Archeologists in Brazil are saying a 2019 discovery could rewrite the nation’s history.

In 2009, Construction workers in northeastern Brazil stumbled upon a significant archaeological discovery, including human remains, pottery shards and thousands of other artifacts throughout the area while preparing to build a new apartment complex.

Archaeologists were called in to assess the site, known as Chacara Rosane, and found the artifacts were from around 9,000 years ago.

The lead archaeologist on the dig, Wellington Lage, said he had yet to learn what he was getting into when Brazilian construction giant MRV hired his company, WLage Arqueologia, in 2019 to conduct an impact study at the site. It was part of the routine procedure of preparing to build an apartment building.

“We’ve been working four years now, and we’ve barely scratched the surface,” Lage said.

Reports suggest four distinct eras of occupation at the site, all of which came before colonial occupation.

“But the most important is the oldest, called “pre-sambaqui,” because it rewrites the history of Brazil.”

According to reports, Lage’s team has unearthed 43 human skeletons and more than 100,000 artifacts over the last four years. Brazil’s Institute for National Historic and Artistic Heritage (IPHAN) referred to the discoveries as a superb haul of bones and artifacts.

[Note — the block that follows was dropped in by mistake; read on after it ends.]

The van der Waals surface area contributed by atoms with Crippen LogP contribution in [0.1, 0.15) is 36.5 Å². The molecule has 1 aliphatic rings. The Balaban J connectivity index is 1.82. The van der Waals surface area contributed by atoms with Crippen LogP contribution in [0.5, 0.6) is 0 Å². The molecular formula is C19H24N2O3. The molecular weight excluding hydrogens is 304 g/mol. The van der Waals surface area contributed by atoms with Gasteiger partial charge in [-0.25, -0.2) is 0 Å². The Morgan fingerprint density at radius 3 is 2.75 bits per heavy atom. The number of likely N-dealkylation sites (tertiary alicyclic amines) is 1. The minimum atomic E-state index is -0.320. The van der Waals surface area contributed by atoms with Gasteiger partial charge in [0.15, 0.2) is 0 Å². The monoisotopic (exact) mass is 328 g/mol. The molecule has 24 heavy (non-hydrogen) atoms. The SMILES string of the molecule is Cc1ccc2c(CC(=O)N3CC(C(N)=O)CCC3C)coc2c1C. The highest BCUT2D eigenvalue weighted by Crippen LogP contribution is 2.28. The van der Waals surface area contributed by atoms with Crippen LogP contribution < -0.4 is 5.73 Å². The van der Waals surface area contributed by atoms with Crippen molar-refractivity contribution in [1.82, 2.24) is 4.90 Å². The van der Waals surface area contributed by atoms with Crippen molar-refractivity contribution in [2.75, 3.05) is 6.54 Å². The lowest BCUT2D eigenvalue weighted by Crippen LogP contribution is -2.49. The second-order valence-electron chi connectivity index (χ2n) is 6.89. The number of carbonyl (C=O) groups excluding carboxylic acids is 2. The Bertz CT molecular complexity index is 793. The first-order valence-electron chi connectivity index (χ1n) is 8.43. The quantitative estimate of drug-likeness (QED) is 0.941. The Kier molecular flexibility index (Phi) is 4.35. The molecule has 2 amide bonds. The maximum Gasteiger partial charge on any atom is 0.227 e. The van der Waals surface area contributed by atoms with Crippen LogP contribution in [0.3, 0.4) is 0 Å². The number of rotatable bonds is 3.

The upper archaeological layer at the site comprised numerous Tupinamba artifacts, one of the various Tupi ethnic groups that inhabited present-day Brazil since before the region’s conquest by Portuguese colonial settlers in the early 17th century.

Below the top layer, Lage’s team identified artifacts of the Amazonian people; beneath this, they found a sambaqui mound of discarded bones, shells, and pottery. It was beneath this mound, at around two meters (6.5 ft) deep, ceramics were found as far back as “8,000 to 9,000 years old.

According to Lage, this early date precedes the oldest mound in the region, which dates back 6,600 years ago. Lage also believes that the 8,000 to 9,000-year-old dating indicates that the region of modern-day Brazil was settled around 1,400 years earlier than previously thought.

He also stated that it could completely change the history of not just the region but all of Brazil. Archaeologists now plan to date the artifacts more precisely using isotopic analysis.